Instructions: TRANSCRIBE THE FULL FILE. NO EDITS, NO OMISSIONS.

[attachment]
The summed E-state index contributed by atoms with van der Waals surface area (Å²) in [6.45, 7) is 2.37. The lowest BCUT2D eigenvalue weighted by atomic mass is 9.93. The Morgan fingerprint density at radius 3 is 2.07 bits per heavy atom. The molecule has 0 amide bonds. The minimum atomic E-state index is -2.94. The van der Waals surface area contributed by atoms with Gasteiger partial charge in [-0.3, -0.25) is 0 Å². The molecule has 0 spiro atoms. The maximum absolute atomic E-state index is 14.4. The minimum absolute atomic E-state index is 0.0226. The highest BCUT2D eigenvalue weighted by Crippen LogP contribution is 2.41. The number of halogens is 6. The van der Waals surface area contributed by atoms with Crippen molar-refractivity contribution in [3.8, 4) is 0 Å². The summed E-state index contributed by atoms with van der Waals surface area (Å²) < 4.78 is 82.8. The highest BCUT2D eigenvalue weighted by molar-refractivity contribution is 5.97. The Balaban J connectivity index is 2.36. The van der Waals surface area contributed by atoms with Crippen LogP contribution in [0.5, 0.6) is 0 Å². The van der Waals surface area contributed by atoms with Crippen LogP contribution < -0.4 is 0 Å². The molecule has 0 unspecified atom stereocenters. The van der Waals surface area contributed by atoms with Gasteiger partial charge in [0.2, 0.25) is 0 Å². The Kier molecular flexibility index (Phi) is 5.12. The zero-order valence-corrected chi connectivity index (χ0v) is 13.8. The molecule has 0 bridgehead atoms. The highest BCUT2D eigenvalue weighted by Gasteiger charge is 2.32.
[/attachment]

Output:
The summed E-state index contributed by atoms with van der Waals surface area (Å²) in [6.45, 7) is 2.37. The lowest BCUT2D eigenvalue weighted by atomic mass is 9.93. The Morgan fingerprint density at radius 3 is 2.07 bits per heavy atom. The molecule has 0 amide bonds. The minimum atomic E-state index is -2.94. The van der Waals surface area contributed by atoms with Gasteiger partial charge in [-0.3, -0.25) is 0 Å². The molecule has 0 spiro atoms. The maximum absolute atomic E-state index is 14.4. The minimum absolute atomic E-state index is 0.0226. The highest BCUT2D eigenvalue weighted by Crippen LogP contribution is 2.41. The number of halogens is 6. The van der Waals surface area contributed by atoms with Crippen molar-refractivity contribution in [3.8, 4) is 0 Å². The summed E-state index contributed by atoms with van der Waals surface area (Å²) < 4.78 is 82.8. The highest BCUT2D eigenvalue weighted by molar-refractivity contribution is 5.97. The Balaban J connectivity index is 2.36. The van der Waals surface area contributed by atoms with Crippen LogP contribution in [0.5, 0.6) is 0 Å². The van der Waals surface area contributed by atoms with Crippen LogP contribution < -0.4 is 0 Å². The molecule has 0 unspecified atom stereocenters. The van der Waals surface area contributed by atoms with Gasteiger partial charge in [0.2, 0.25) is 0 Å². The Kier molecular flexibility index (Phi) is 5.12. The zero-order valence-corrected chi connectivity index (χ0v) is 13.8. The molecule has 0 bridgehead atoms. The highest BCUT2D eigenvalue weighted by Gasteiger charge is 2.32.